Like their closest rivals Racing, Independiente have also come dangerously close to extinction. During the 90’s Independiente were spending significantly more than they earnt, and by the early 2000’s they had to go into receivership. In 2006 their financial problems were eased somewhat when they sold Sergio Aguero to Atletico madrid for 26 million euros.

But the darkest day football-wise was yet to come. In 2013, after a series of struggles on the pitch, Independiente were relegated to Primera B. It was the first time in the clubs history they had been relegated.

Independiente have since turned it around and are back in the Primera A division So perhaps this is a good time to support the club – like buying shares in an old company that has been going through troubled times, it’s surely going to rebound, right? I’m not sure, you’ll just have to belief!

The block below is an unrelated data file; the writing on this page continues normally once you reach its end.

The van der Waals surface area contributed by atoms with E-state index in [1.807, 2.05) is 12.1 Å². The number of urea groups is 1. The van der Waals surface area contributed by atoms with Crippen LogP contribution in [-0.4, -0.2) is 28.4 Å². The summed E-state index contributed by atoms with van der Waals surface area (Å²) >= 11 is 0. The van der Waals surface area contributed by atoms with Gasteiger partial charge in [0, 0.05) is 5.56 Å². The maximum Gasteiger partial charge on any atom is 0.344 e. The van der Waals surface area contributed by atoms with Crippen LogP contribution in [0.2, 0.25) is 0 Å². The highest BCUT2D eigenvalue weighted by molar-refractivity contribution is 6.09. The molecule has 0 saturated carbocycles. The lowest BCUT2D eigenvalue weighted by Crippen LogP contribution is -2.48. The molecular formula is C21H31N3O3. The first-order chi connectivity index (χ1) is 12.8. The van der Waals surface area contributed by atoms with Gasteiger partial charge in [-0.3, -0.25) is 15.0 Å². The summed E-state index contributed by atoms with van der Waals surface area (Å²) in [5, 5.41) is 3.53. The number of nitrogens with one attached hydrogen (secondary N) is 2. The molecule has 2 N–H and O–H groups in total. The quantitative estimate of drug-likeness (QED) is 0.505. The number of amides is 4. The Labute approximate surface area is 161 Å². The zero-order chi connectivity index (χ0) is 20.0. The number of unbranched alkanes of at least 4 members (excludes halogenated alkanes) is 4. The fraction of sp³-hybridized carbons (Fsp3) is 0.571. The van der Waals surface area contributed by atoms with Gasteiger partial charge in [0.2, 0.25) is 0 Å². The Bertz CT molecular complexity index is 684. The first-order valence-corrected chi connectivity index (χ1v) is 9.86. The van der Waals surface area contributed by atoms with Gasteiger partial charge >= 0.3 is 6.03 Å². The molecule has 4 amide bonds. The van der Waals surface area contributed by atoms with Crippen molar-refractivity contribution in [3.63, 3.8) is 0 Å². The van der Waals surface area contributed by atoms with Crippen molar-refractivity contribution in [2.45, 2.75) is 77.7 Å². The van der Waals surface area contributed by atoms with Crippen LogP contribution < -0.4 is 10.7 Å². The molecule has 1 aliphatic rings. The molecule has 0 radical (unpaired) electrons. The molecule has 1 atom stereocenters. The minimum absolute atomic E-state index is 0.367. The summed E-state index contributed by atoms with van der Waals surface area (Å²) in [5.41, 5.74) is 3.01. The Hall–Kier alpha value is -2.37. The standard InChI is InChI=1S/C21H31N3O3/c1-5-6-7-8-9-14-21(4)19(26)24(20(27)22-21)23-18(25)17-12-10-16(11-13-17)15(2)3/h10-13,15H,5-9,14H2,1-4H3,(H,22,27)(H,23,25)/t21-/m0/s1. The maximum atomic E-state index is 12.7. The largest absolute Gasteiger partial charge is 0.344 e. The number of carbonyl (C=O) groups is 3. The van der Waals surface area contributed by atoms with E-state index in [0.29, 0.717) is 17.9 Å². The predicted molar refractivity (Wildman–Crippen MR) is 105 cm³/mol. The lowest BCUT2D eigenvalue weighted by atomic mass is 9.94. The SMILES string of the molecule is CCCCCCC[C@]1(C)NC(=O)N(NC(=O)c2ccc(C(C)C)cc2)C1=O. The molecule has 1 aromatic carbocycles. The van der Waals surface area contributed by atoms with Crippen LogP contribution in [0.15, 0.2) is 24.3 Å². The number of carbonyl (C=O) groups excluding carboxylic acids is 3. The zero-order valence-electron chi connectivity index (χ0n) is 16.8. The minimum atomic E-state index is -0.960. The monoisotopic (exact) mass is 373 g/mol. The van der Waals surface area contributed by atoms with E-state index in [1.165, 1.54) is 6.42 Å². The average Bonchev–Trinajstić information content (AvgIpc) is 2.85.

Why should you not support Independiente?

Well they have the same issues that Racing have, they are out of town and their financial future is still uncertain. That and alot of their hinchas sound like the old drunk man in the corner of the pub, rolling out stories of his achievements “back in the day”.

Perhaps that’s a low blow. Every football fan has been doing that since they were 5 years old. They are either doing that or talking about the one that got away, “Greig, Blanchflower brothers, man if it wasn’t for injuries we could have won the 58 World Cup”. 10 points if you get that last reference

San Lorenzo

san lorenzo team argentina football

Well when I spoke to a passionate San Lorenzo fan shortly after I arrived, he gave me 3 reasons why I should support San Lorenzo. “Firstly we are the Copa Libertadores champions, secondly we have the Pope, thirdly we have the best hinchas”.